GCL-Poly Falls After Announcing $452 Million Rights OfferingBloomberg News
Stock falls most in 3 months as shares offered at discount
Funds used to cut debt may dilute earnings per share
GCL-Poly Energy Holdings Ltd., the world’s biggest maker of polysilicon and solar wafers, declined the most in more than three months in Hong Kong trading after it announced a plan to raise as much as HK$3.5 billion ($452 million) to reduce debt.
The company plans to issue 3.1 billion rights shares at HK$1.12 each, according to a statement to the stock exchange on Tuesday. The stock closed down 6.8 percent at HK$1.24, the biggest drop since Aug. 31, as the benchmark Hang Seng Index gained 2 percent.
Shares at GCL-Poly probably dropped because the offering is at a discount to the current stock price and the transaction may dilute earnings per share, said Louis Sun, an analyst at BOCOM International Holdings Co. in Shanghai. He cut his rating on the company to long-term buy from buy, partly because of uncertainty over the company’s growth.
The program would shore up the Chinese manufacturer’s balance sheet after the company took on debt to build production capacity only to see the price of polysilicon tumble. Polysilicon prices, which peaked above $475 a kilogram in 2008, have fallen 29 percent this year alone and are now about $14.20, according to Bloomberg New Energy Finance.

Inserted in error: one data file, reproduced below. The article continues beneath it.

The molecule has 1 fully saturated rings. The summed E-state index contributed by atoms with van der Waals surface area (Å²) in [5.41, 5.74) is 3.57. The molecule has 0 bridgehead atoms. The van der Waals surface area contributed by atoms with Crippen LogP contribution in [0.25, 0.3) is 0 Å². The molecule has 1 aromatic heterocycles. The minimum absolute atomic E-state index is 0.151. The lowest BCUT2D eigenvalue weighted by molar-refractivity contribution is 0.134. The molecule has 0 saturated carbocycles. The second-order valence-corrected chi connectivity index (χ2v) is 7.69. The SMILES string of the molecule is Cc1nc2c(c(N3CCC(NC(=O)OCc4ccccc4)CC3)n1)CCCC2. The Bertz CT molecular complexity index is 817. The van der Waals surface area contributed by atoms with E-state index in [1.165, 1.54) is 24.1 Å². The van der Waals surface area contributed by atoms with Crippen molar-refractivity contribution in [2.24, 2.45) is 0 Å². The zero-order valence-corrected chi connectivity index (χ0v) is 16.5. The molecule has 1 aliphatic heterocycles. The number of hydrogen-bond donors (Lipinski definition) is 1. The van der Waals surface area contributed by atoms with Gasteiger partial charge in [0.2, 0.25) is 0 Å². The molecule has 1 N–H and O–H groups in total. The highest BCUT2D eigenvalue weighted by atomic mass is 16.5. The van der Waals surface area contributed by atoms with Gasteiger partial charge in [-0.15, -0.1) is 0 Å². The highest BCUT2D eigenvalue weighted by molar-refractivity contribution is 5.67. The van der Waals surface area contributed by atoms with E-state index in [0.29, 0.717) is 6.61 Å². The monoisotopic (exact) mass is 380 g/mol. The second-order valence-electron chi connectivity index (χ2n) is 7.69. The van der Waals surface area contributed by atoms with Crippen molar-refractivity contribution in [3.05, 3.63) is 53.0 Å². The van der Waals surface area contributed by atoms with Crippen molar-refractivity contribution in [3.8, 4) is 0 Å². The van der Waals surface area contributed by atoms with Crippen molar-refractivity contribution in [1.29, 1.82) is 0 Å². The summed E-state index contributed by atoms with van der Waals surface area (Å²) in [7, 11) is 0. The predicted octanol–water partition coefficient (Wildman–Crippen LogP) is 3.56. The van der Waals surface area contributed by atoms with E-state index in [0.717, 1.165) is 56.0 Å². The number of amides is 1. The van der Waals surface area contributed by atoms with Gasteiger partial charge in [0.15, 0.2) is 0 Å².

GCL-Poly will allot one rights share for every five held. The proceeds from the rights offer will be used to participate in more than half of a rights offering by its unit GCL New Energy Holdings Ltd., reduce debt and fund general working capital, GCL-Poly said.
GCL New Energy, a solar-farm developer, plans to raise as much as HK$2.5 billion by issuing 5.6 billion rights shares, GCL-Poly said. Its parent will use the proceeds to pay for 3.24 billion of the allotted shares at HK$0.45 each to fund the unit’s project developments.
"GCL-Poly’s leverage has increased significantly between 2009 to 2014 as it massively expanded its polysilicon and wafer production capabilities," according to Bloomberg Intelligence.
The company’s net-debt-to-equity ratio expanded to 157.9 percent in the first half from 143.8 percent at the end of 2014 as it funds solar power plant growth, BI said in a Sept. 30 note. GCL-Poly didn’t give details on how it will cut debt in the statement.
Prices of polysilicon, the raw materials to maker solar cells, have declined more than 30 percent in the past year, while solar wafers were down almost 15 percent, trimming profit at GCL-Poly, Bloomberg New Energy Finance data show.
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